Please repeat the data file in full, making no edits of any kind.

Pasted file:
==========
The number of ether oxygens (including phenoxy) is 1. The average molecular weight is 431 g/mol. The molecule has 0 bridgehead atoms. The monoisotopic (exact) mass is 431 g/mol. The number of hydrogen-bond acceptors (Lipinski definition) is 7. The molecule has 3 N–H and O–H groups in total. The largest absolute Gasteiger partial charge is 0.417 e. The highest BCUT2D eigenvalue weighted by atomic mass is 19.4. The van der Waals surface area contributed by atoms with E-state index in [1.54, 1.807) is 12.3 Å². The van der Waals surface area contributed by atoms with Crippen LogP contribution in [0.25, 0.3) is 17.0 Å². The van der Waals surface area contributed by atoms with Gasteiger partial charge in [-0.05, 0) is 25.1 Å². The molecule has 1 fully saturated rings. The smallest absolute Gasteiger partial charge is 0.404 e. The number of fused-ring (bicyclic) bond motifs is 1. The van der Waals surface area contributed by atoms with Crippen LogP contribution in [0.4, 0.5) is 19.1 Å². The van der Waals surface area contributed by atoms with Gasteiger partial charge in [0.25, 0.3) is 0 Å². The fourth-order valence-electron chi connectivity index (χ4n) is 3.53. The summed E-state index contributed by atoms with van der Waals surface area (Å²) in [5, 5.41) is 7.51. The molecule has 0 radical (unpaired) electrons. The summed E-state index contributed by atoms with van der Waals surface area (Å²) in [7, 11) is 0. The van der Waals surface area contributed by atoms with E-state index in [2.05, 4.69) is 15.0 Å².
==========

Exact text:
The number of ether oxygens (including phenoxy) is 1. The average molecular weight is 431 g/mol. The molecule has 0 bridgehead atoms. The monoisotopic (exact) mass is 431 g/mol. The number of hydrogen-bond acceptors (Lipinski definition) is 7. The molecule has 3 N–H and O–H groups in total. The largest absolute Gasteiger partial charge is 0.417 e. The highest BCUT2D eigenvalue weighted by atomic mass is 19.4. The van der Waals surface area contributed by atoms with E-state index in [1.54, 1.807) is 12.3 Å². The van der Waals surface area contributed by atoms with Crippen LogP contribution in [0.25, 0.3) is 17.0 Å². The van der Waals surface area contributed by atoms with Gasteiger partial charge in [-0.05, 0) is 25.1 Å². The molecule has 1 fully saturated rings. The smallest absolute Gasteiger partial charge is 0.404 e. The number of fused-ring (bicyclic) bond motifs is 1. The van der Waals surface area contributed by atoms with Crippen LogP contribution in [0.4, 0.5) is 19.1 Å². The van der Waals surface area contributed by atoms with Gasteiger partial charge in [0.25, 0.3) is 0 Å². The fourth-order valence-electron chi connectivity index (χ4n) is 3.53. The summed E-state index contributed by atoms with van der Waals surface area (Å²) in [5, 5.41) is 7.51. The molecule has 0 radical (unpaired) electrons. The summed E-state index contributed by atoms with van der Waals surface area (Å²) in [7, 11) is 0. The van der Waals surface area contributed by atoms with E-state index in [2.05, 4.69) is 15.0 Å².